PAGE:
What Are You Doing Wrong?
I chuckle when someone responds to one of my edits with the retort: “I always see it that way.” The fact is, many words and phrases are misused all the time—so much so that people think the wrong way is right. Here are a few examples:
- Towards, anyways, afterwards. Wrong, wrong, wrong. Drop the “s” and you’ll be right.
- For all intensive purposes. Uh, no. The correct phrase is “for all intents and purposes.”
- Irregardless. Not a word. Ever.
- Compliment and complement. Use compliment when offering praise and complement when noting two things work well together.
- Than and then. Use than for comparisons and then to note what comes next.
- Discreet and discrete. Discreet means to be careful, while discrete means distinct.
- Assure, ensure, insure. Assure means to guarantee, ensure means to make sure and insure should only be used when referring to insurance.
Finally, let’s look at who and that, two words often misused and frequently unnecessary.
- Use who when referring to people: Cubs fans who are attending spring training are seeing lots of power.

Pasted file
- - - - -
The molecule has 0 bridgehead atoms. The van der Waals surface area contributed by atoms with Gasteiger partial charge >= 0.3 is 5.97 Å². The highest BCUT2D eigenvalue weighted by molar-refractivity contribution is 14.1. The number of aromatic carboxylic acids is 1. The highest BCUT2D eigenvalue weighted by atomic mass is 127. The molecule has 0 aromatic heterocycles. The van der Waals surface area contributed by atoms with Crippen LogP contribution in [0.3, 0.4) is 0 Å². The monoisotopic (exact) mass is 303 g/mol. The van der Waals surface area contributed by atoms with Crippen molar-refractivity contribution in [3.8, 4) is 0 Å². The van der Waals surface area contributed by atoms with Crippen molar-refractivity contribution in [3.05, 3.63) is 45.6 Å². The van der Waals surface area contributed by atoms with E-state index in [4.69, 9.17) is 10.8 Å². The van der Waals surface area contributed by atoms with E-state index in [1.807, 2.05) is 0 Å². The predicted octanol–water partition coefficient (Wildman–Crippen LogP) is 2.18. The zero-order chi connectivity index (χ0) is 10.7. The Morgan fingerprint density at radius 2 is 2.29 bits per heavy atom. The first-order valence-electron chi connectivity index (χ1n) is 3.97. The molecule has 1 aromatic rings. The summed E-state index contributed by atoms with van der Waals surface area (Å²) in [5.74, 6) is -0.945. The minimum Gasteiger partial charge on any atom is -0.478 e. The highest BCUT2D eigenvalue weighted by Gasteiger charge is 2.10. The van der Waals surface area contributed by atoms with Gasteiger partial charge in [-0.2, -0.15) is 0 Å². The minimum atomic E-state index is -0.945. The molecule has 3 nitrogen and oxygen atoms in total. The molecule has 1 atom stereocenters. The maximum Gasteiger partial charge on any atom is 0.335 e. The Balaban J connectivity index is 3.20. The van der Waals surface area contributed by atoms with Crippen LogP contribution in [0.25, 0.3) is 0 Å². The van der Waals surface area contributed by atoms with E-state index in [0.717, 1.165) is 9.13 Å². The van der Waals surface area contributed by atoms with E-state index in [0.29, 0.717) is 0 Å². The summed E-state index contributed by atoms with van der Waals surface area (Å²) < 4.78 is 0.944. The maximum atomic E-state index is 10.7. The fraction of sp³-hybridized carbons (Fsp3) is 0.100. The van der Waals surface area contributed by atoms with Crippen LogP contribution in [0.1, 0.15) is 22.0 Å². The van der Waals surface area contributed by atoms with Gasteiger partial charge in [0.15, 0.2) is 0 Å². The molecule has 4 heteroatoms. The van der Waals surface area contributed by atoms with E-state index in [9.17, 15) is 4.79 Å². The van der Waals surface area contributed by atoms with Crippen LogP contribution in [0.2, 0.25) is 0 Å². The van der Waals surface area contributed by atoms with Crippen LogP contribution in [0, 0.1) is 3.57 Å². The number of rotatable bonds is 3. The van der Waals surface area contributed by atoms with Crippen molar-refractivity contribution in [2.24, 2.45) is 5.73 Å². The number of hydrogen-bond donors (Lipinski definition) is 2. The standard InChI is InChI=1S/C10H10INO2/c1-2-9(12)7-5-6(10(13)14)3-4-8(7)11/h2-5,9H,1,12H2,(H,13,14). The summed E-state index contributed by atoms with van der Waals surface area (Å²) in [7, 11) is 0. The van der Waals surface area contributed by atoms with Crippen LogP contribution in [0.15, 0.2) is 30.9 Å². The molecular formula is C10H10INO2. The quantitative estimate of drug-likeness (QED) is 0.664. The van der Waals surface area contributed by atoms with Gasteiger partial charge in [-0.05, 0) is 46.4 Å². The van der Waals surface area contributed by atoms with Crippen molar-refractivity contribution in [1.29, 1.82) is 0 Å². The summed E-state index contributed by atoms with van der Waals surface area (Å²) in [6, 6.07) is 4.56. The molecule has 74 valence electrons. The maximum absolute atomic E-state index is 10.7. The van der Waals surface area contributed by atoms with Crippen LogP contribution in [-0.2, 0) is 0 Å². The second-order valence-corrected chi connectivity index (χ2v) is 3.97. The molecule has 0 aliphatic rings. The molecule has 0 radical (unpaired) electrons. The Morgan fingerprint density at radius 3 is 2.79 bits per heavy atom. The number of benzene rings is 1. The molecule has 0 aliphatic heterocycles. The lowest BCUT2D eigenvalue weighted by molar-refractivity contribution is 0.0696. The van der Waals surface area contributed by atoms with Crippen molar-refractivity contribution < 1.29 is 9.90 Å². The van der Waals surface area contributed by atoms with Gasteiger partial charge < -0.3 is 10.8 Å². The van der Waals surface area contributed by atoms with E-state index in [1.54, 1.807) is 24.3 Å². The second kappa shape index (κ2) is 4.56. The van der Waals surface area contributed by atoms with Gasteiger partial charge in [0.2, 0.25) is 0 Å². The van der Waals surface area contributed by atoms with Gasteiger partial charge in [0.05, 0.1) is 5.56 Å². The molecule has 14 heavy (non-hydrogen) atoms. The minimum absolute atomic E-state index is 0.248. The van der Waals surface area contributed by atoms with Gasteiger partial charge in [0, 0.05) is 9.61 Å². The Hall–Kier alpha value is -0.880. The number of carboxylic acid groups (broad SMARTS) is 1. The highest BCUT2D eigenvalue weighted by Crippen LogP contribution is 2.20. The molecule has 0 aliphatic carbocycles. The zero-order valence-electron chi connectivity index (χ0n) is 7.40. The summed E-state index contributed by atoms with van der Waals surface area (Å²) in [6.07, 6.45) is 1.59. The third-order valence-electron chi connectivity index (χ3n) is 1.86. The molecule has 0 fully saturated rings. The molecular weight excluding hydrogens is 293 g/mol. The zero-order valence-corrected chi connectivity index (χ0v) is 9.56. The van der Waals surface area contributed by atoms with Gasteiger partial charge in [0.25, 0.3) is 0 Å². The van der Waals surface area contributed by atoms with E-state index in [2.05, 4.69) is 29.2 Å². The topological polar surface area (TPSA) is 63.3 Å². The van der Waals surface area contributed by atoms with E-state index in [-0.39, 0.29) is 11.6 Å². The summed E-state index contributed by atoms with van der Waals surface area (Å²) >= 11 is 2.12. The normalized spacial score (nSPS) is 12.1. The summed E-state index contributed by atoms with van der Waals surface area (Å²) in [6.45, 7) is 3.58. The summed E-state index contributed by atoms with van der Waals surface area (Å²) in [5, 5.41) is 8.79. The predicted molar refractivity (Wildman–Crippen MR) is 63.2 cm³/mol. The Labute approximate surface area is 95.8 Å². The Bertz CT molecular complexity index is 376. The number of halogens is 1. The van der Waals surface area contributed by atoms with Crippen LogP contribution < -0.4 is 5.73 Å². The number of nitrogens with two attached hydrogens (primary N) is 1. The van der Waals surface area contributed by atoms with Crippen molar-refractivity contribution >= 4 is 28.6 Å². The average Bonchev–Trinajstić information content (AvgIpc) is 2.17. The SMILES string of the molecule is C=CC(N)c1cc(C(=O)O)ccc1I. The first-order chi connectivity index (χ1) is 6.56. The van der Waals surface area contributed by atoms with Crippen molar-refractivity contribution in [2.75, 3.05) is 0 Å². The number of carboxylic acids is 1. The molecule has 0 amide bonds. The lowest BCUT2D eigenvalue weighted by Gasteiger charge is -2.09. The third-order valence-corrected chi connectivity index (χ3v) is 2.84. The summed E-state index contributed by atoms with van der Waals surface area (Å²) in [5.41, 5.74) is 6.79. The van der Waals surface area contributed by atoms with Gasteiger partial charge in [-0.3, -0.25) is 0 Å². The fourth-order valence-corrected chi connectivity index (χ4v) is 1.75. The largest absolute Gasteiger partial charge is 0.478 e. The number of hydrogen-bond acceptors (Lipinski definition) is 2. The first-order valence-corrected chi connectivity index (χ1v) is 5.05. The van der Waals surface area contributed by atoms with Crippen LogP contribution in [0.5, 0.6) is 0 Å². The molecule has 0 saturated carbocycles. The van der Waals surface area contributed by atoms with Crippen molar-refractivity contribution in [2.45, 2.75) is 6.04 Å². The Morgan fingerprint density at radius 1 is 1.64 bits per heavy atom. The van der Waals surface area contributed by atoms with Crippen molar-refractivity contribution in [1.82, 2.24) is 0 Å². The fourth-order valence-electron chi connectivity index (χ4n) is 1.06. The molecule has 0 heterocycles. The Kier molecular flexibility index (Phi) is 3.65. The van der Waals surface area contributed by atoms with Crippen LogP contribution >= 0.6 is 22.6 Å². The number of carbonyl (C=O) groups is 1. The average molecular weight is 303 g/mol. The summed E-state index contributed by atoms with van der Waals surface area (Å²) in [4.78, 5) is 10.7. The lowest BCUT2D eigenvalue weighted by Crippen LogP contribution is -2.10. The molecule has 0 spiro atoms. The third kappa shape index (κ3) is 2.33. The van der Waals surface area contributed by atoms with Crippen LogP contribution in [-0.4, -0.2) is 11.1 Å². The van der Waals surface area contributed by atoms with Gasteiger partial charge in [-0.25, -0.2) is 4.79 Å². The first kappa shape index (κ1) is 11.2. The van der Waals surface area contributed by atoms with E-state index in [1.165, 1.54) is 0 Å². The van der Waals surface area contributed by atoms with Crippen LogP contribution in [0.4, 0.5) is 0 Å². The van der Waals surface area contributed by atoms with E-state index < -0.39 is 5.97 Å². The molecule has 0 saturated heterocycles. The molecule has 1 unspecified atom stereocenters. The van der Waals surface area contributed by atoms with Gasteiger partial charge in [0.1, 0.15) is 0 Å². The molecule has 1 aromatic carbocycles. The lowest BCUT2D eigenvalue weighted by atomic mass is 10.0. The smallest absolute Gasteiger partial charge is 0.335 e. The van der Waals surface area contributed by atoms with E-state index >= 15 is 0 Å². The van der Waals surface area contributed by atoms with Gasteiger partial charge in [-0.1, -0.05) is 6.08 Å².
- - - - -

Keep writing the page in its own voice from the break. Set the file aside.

- That sentence is also OK without who: Cubs fans attending spring training are seeing lots of power.
- This sentence is wrong: The Cubs’ brass that have to decide Kris Bryant’s future have a conundrum regarding service time.
- This is correct: The Cubs’ brass who have to decide Kris Bryant’s future have a conundrum regarding service time.
I encourage you to write right…and let’s play ball!
And or &?
Is it appropriate to substitute an ampersand (&) for the word and? I say no, and most style guides agree with me. Grammar gurus note that ampersands should only be used in the most informal situations. The exception to this rule is when a company name includes an ampersand (Ben & Jerry’s), when the rest of the name is also an abbreviation (AT&T), and in common expressions (R&D). Substituting an ampersand for and within copy is definitely a no-no; while you might think it promotes the “less is more” philosophy—which I endorse—in this case, less is wrong.
Congratulations to Julie Seal, president of Mirus Promotions, for being named a finalist for a Connected Women of Influence award. She’ll learn at the March 25 ceremony whether she won the Woman to Watch Award, recognizing a woman under 40 who has significant accomplishments or success in her chosen industry or profession. Julie leads a successful company that helps clients build their brands and she is an active community volunteer. She also has very good taste in writers!
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